• In most tables, the top row describes the columns of information below it, and in some tables, cells in the first column describe the information to the right. If the tools allow, provide headers for data tables.
  • These headers should also be clearly identified visually. For example, the column and row headers below are bold and have a green background:
 Plan Element      Yes/No   Supporting   Documentation  Additional   Notes
 An executive   summary  Yes  Summary is   attached  
 A   comprehensive   timeline  Yes  3-year timeline   in place  
 Assignment of   specific   responsibilities  Yes  List of   employee   responsibilities  
 Metrics,   milestones,   and   measurable   steps  Yes  Attendance   lists for the last   4 workshops   attended  

  • Use the simplest table structure possible. When possible, avoid cells that span multiple columns or rows.
  • Avoid using tables for visual layout when possible.

Provide Appropriate Alternative Text

  • Many tools allow you to provide alternative text for images. These boxes are sometimes labeled with phrases like “alt text,” “alternative,” or even “description.” If present, use this field to provide alternative text.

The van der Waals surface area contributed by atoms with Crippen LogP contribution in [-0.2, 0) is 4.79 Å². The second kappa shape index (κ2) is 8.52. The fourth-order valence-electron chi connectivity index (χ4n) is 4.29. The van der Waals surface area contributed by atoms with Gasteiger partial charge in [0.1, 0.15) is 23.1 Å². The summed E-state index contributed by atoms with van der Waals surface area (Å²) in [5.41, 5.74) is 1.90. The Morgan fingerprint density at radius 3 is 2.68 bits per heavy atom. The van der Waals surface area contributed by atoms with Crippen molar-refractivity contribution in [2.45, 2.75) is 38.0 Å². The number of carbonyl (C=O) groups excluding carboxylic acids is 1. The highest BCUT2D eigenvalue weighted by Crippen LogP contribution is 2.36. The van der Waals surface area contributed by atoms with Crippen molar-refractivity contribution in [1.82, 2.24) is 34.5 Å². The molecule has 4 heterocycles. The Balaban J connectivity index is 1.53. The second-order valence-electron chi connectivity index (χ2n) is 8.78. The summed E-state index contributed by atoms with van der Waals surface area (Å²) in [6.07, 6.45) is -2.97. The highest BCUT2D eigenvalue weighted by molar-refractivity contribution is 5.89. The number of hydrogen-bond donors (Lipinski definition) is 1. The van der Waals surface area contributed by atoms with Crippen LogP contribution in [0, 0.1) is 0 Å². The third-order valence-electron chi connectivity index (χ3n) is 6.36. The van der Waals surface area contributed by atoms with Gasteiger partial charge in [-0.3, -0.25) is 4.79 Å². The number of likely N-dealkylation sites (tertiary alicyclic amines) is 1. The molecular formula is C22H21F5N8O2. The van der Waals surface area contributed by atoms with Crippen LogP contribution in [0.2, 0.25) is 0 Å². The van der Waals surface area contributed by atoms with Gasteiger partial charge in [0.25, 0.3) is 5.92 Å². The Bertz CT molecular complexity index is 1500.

• Alternative text should present the content and function, not necessarily a description, of an image. If you had to remove the image, what text would you put in its place?
  • If an image has no relevant content or function, is decorative, or the alternative text is provided in nearby text, then the image should have empty alternative text if possible (some tools have an option for “blank” or “empty”). If this is not an option, leave the field blank. You should not put empty spaces, empty quotes (except in HTML alt=""), or any other nonsense information in these fields.
  • Avoid words like “picture of,” “image of,” or “link to.”
  • Use the fewest number of words necessary. Less than 160 characters is ideal for search engine optimization.

Related Resources

Alt Text—This resource gives examples of appropriate alternative text, or "alt text," and shows how to add alt text in Moodle, Canvas, Microsoft Office, and Google Docs.

Alternative Text—Through the use of examples, this article presents the principles of creating equivalent alternative text.

Related Resources

Avoid phrases like “Click here”, “Here”, “More”, “More information”, “Read more”, and “Continue.” Instead, use descriptive text that informs a user of the link destination (see below).

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URLs as link text should usually be avoided, unless the document is intended to be printed or if the URL is relevant content.

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Caption and/or Provide Transcripts for Media

  • Videos and live audio must have captions and a transcript. A transcript is sufficient for archived audio.
  • Captions should accurately reflect the text in the video. The text should be equivalent to the video content and identify speakers and non-spoken audio cues.